Welcome to SNAICC’s human rights pages! These pages have been developed to provide SNAICC members and the broader community with more comprehensive information on how human rights are protected today – internationally and in Australia – and how we can use them as tools in our everyday struggles to ensure that Aboriginal and Torres Strait Islander children are supported, protected and nourished to fulfill their potential.
These pages are a work in progress, so watch this space!
- Human Rights Obligations to Aboriginal and Torres Strait Islander Children
- What these Rights Mean in Practice
- Suggested actions and Resources for SNAICC Members
- Recent and Current Human Rights Issues of Interest
- SNAICC resources
What are Human Rights?
Human rights at their core reflect the human dignity that all people possess as human beings. Human rights are the minimum guarantees or fundamental entitlements that should never be interfered with. Because the flip side of any right is an obligation, the government and every institution, company, organisation, and individual has a moral obligation to respect and affirm the dignity of others and the fundamental entitlements that this reflects.
Over the past 60 years, human rights have been translated into legal entitlements which are protected in a range of international human rights instruments, including treaties and declarations. Nation states recognised by the United Nations (UN) can choose to become party to these instruments and so become bound under international law to apply them in their own countries. This Australian Human Rights Commission factsheet provides more information on this process.
‘…the starting point for discussing human rights is not the law, but our own humanity. And it is the fundamentals of that humanity that the law ought to protect.’
– Nin Tomas
What are Human Rights Obligations?
If a government recognises that its people have particular rights by signing up to a human rights instrument, it takes on a responsibility under international law to respect, protect and fulfil those rights.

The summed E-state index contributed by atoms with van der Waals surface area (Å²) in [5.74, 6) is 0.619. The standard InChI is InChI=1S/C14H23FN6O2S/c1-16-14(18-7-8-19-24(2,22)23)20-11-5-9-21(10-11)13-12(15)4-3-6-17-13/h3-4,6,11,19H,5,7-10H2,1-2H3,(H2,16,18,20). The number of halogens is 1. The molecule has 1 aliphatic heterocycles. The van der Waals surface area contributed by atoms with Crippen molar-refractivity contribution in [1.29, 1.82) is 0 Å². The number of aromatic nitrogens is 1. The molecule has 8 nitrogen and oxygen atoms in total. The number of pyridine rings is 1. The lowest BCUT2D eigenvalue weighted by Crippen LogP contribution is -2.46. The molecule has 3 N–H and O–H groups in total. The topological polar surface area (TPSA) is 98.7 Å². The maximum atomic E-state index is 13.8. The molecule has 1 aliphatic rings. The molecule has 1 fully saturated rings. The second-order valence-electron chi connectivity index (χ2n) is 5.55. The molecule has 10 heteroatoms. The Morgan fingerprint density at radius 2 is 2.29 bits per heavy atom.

- Respect: The obligation to respect rights requires the government to not take any action that would interfere with someone’s enjoyment of their rights. For example, the Government cannot stop people from practising their own religion.
- Protect: The obligation to protect requires the government to prevent violations of human rights of a person by another person or company. For example, the Government protects children’s rights to be free from violence through legislation which criminalises and deters child abuse.
- Fulfil: The obligation to fulfil requires the government to take the necessary measures to facilitate, promote, and provide for the realisation of human rights. For social and economic rights, like the rights to food, health, and education, this means that the Government must take all appropriate steps with the resources it has towards ensuring realisation of these rights. This recognises that some countries may not have adequate funds to realise these rights immediately.
Recent SNAICC News items on Human Rights
Royal Commission into Institutional Responses to Child Sexual Abuse user-friendly website
29 Aug 2013
UN Committee calls for Aboriginal decision-making on Aboriginal issues
1 Mar 2013
SNAICC and the Indigenous Sub-Group (the ISG)
1 Feb 2013
United Nations Permanent Forum on Indigenous Issues in New York from 7 – 18 May 2012
1 May 2012